Reuters
Reuters

HONG KONG (Reuters Breakingviews) – In 1883 German philosopher Friedrich Nietzsche wrote of a character he called “the last man”. The opposite of his ideal “Ubermensch”, last men are so enervated and addicted to comfort, they lose their ability to dream and their will to compete. To Japanese conservatives, Nietzsche might have been describing Japan during the lost decades that followed the bursting of its financial bubble in the early 1990s: a pacifist, embarrassed, ageing irrelevance overshadowed by rising China. Until Shinzo Abe came along.

In “The Iconoclast: Shinzo Abe and the New Japan” Tobias Harris delivers an engaging review of the extraordinary career of Japan’s longest-serving prime minister. He was the heir to a conservative political dynasty, he dragged the country out of deflation, partially remilitarised it, and reconfigured the state in the process. Harris, an analyst at Teneo Intelligence who briefly served as private secretary to Japanese politician Keiichiro Asao, delivers a positive, nuanced assessment. However, readers less grounded in Japan’s political history might benefit from some background reading before wading in. (Who, exactly, were the “right-wing socialists”?)

Abe, who announced his retirement for health reasons in August, reinforced Tokyo’s position as Washington’s premier ally in Asia, and managed the relationship with a semi-hostile Donald Trump surprisingly well. When the White House abandoned the Trans-Pacific Partnership trade pact, Abe took the lead, ratifying a deal that lowered trade barriers between major economies in Asia and the Americas. He reinforced Japan’s position as a source of investment and aid to poorer neighbours as an alternative to China’s “Belt and Road” initiative.

Abe has handed the reins to Yoshihide Suga, a long-time ally who helped craft the combination of unorthodox monetary policy, fiscal stimulus and reform that came to be known as Abenomics. The new prime minister has

By Maya Nikolaeva

PARIS, Oct 7 (Reuters)Frederic Oudea promised Societe Generale investors “growth with lower risk” after he became chief executive in 2008, the year a rogue trader lost billions in equity derivatives and brought the French bank close to collapse.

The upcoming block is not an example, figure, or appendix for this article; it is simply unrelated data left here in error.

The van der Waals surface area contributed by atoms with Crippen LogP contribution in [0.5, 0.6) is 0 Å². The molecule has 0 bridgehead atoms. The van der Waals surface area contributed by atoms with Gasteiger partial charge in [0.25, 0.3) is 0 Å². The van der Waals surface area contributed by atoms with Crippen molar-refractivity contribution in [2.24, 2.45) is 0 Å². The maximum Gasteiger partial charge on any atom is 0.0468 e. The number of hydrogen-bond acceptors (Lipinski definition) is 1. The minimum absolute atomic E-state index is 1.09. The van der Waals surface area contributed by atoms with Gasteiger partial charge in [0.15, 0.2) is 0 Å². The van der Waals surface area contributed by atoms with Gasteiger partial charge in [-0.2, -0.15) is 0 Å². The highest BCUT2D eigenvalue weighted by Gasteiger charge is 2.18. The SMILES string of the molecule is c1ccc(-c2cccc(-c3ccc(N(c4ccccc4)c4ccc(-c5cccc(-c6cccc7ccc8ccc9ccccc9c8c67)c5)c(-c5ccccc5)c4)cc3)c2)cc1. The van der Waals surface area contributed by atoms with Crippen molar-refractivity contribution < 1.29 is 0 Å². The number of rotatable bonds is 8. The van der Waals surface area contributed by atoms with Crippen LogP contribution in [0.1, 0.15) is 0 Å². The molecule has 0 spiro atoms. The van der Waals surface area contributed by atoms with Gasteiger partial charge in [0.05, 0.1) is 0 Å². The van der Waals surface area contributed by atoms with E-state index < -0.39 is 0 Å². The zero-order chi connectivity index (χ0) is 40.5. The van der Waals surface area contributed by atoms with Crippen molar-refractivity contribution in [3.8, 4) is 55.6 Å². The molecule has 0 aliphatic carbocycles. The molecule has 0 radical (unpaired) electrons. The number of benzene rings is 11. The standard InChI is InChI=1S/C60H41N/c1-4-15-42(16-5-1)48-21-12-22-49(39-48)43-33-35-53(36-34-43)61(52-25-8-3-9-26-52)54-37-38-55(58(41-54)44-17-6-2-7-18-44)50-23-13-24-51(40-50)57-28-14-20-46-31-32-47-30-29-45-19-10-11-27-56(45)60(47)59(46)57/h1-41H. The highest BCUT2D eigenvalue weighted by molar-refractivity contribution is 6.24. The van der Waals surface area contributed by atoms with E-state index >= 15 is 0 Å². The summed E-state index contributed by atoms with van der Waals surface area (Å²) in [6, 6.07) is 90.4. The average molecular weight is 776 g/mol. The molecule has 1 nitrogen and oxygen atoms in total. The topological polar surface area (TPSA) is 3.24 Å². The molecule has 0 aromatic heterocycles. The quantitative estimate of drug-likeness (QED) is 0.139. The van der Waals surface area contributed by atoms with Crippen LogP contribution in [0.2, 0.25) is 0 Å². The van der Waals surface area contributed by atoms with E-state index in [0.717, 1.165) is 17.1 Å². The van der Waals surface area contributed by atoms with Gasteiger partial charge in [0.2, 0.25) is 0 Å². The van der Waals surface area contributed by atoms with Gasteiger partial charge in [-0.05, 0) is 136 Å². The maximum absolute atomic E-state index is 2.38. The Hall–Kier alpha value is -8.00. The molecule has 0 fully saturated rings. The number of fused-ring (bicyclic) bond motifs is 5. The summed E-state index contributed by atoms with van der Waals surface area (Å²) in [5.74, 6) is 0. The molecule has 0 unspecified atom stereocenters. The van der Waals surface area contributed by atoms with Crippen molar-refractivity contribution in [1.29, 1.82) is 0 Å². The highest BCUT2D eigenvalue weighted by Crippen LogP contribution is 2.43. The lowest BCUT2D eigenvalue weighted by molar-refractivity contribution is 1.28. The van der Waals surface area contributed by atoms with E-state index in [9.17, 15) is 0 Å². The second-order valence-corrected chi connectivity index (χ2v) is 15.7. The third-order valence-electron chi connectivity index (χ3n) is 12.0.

Fast forward a decade and SocGen’s share price is at a record low and the bank’s market capitalisation 78% lower than where it was when Oudea took over, after losses on complex investment products wiped out equity trading revenue in the first and second quarters of 2020.

“The current valuation of SocGen makes no sense,” Oudea, whose term expires in 2023, told Reuters.

The bank’s share price, which closed up 6.7% at 12.2 euros on Tuesday, gives it a market capitalisation of about 10 billion euros ($11.8 billion), around a quarter of that of rival BNP Paribas BNPP.PA and half that of Credit Agricole CAGR.PA.

Oudea has responded to the latest set-back by overhauling the top management at France’s third-largest largest bank and is once again focused on delivering lower risk growth.

The 57-year-old Parisian says that a revamped markets unit, coupled with an end to the European Central Bank’s ban on dividend payments, which limits how banks can reward their shareholders, and a restructuring of SocGen’s retail business can reverse the situation.

“The situation should be very different in three or four quarters,” Oudea, who is the longest-serving current CEO of a major European bank, said during a meeting at SocGen’s modernist twin tower offices in the La Defense district of Paris.

“We have recently confirmed our guidance to deliver improved performances in the second half, in particular regarding our equity business, and have launched a promising study to create a new leading retail bank in France,” he said.

In 2010, Oudea said lowering

FILE PHOTO: A man wearing a protective mask stands in front of the headquarters of Bank of Japan amid the coronavirus disease (COVID-19) outbreak in Tokyo, Japan, May 22, 2020.REUTERS/Kim Kyung-Hoon

TOKYO (Reuters) – Some Bank of Japan board members called for a review of the central bank’s policy strategy as the economic shock caused by the coronavirus pandemic pushes inflation further away from its target, a summary of opinions from a September meeting showed.

Those views underline the increasingly tough position the BOJ finds itself in, as inflation had failed to gain momentum even before the coronavirus ravaged Japan’s economy.

A few of the board members said the central bank may need to find a new approach to fire up inflation toward its 2% target, given the pandemic’s sweeping impact on companies and households.

“As economic developments change rapidly, it’s becoming hard to foresee inflation reaching our target. It’s thus necessary to conduct again a comprehensive examination of our strategy for achieving the price goal,” one member said.

“We may need to debate the appropriate monetary policy path from the perspective of how to balance the need to contain the pandemic and keep the economy alive,” according to another opinion shown in the summary.

Some others said the BOJ must act “promptly” and in close cooperation with the government if the pandemic’s scars deepen, according to the summary released on Tuesday.

The BOJ kept policy steady in September and offered a slightly more upbeat view of the economy than in July, suggesting that no immediate expansion of stimulus was needed.

But BOJ Governor Haruhiko Kuroda has said the central bank would work closely with new Prime Minister Yoshihide Suga’s administration to shield the economy from the broadening fallout of the pandemic, including by loosening policy further.

The BOJ releases